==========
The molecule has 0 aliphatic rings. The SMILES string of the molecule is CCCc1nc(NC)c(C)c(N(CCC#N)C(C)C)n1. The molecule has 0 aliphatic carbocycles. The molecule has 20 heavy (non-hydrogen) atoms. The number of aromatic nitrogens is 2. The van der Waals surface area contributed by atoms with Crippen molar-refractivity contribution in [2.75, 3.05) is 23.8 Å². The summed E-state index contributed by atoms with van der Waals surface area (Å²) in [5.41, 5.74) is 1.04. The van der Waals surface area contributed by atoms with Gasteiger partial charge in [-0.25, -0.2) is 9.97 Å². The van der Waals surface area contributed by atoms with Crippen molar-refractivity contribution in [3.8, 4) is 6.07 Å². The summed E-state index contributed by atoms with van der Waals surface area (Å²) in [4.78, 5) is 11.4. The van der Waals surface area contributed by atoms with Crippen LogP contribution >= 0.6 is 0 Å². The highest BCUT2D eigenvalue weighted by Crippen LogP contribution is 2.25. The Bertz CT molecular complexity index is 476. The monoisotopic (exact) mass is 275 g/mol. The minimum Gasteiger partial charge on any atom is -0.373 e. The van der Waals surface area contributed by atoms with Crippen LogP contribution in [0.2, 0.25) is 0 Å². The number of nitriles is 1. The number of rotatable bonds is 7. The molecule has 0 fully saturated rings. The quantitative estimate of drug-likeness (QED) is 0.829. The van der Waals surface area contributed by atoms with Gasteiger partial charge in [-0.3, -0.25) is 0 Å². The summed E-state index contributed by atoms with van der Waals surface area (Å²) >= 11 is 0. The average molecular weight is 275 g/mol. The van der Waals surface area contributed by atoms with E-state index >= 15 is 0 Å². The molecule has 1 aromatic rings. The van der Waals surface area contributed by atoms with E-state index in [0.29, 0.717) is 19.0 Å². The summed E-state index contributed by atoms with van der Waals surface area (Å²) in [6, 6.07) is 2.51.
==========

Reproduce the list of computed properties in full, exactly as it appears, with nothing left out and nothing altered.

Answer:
The molecule has 0 aliphatic rings. The SMILES string of the molecule is CCCc1nc(NC)c(C)c(N(CCC#N)C(C)C)n1. The molecule has 0 aliphatic carbocycles. The molecule has 20 heavy (non-hydrogen) atoms. The number of aromatic nitrogens is 2. The van der Waals surface area contributed by atoms with Crippen molar-refractivity contribution in [2.75, 3.05) is 23.8 Å². The summed E-state index contributed by atoms with van der Waals surface area (Å²) in [5.41, 5.74) is 1.04. The van der Waals surface area contributed by atoms with Gasteiger partial charge in [-0.25, -0.2) is 9.97 Å². The van der Waals surface area contributed by atoms with Crippen molar-refractivity contribution in [3.8, 4) is 6.07 Å². The summed E-state index contributed by atoms with van der Waals surface area (Å²) in [4.78, 5) is 11.4. The van der Waals surface area contributed by atoms with Crippen LogP contribution >= 0.6 is 0 Å². The highest BCUT2D eigenvalue weighted by Crippen LogP contribution is 2.25. The Bertz CT molecular complexity index is 476. The monoisotopic (exact) mass is 275 g/mol. The minimum Gasteiger partial charge on any atom is -0.373 e. The van der Waals surface area contributed by atoms with Crippen LogP contribution in [0.2, 0.25) is 0 Å². The number of nitriles is 1. The number of rotatable bonds is 7. The molecule has 0 fully saturated rings. The quantitative estimate of drug-likeness (QED) is 0.829. The van der Waals surface area contributed by atoms with Gasteiger partial charge in [-0.3, -0.25) is 0 Å². The summed E-state index contributed by atoms with van der Waals surface area (Å²) >= 11 is 0. The average molecular weight is 275 g/mol. The van der Waals surface area contributed by atoms with E-state index >= 15 is 0 Å². The molecule has 1 aromatic rings. The van der Waals surface area contributed by atoms with E-state index in [0.29, 0.717) is 19.0 Å². The summed E-state index contributed by atoms with van der Waals surface area (Å²) in [6, 6.07) is 2.51.